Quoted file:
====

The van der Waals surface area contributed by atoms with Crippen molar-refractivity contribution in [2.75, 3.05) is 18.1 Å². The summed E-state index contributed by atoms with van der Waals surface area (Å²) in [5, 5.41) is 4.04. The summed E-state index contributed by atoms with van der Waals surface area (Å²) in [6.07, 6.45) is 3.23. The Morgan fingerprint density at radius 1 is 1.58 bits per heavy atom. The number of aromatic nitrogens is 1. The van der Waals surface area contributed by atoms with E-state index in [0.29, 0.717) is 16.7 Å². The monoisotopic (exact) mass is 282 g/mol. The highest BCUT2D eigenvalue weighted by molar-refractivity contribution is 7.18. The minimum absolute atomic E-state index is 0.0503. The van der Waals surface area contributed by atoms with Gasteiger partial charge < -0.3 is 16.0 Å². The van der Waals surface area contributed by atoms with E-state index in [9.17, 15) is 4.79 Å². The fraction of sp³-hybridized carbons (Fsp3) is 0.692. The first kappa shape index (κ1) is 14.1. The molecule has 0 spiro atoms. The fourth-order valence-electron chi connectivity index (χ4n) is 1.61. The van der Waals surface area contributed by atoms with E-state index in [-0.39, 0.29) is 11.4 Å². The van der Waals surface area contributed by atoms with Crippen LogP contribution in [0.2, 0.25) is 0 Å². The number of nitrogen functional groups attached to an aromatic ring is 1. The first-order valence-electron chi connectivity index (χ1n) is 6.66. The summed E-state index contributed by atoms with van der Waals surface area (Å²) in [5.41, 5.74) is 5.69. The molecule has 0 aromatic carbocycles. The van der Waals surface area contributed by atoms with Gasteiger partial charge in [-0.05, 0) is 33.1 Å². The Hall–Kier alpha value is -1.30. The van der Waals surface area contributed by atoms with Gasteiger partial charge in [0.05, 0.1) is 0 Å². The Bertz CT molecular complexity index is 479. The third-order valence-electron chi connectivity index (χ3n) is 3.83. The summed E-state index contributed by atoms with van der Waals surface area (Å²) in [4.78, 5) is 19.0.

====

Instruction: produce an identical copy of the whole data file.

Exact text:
The van der Waals surface area contributed by atoms with Crippen molar-refractivity contribution in [2.75, 3.05) is 18.1 Å². The summed E-state index contributed by atoms with van der Waals surface area (Å²) in [5, 5.41) is 4.04. The summed E-state index contributed by atoms with van der Waals surface area (Å²) in [6.07, 6.45) is 3.23. The Morgan fingerprint density at radius 1 is 1.58 bits per heavy atom. The number of aromatic nitrogens is 1. The van der Waals surface area contributed by atoms with E-state index in [0.29, 0.717) is 16.7 Å². The monoisotopic (exact) mass is 282 g/mol. The highest BCUT2D eigenvalue weighted by molar-refractivity contribution is 7.18. The minimum absolute atomic E-state index is 0.0503. The van der Waals surface area contributed by atoms with Gasteiger partial charge < -0.3 is 16.0 Å². The van der Waals surface area contributed by atoms with E-state index in [9.17, 15) is 4.79 Å². The fraction of sp³-hybridized carbons (Fsp3) is 0.692. The first kappa shape index (κ1) is 14.1. The molecule has 0 spiro atoms. The fourth-order valence-electron chi connectivity index (χ4n) is 1.61. The van der Waals surface area contributed by atoms with E-state index in [-0.39, 0.29) is 11.4 Å². The van der Waals surface area contributed by atoms with Crippen LogP contribution in [0.2, 0.25) is 0 Å². The number of nitrogen functional groups attached to an aromatic ring is 1. The first-order valence-electron chi connectivity index (χ1n) is 6.66. The summed E-state index contributed by atoms with van der Waals surface area (Å²) in [5.41, 5.74) is 5.69. The molecule has 0 aromatic carbocycles. The van der Waals surface area contributed by atoms with Gasteiger partial charge in [-0.05, 0) is 33.1 Å². The Hall–Kier alpha value is -1.30. The van der Waals surface area contributed by atoms with Gasteiger partial charge in [0.05, 0.1) is 0 Å². The Bertz CT molecular complexity index is 479. The third-order valence-electron chi connectivity index (χ3n) is 3.83. The summed E-state index contributed by atoms with van der Waals surface area (Å²) in [4.78, 5) is 19.0.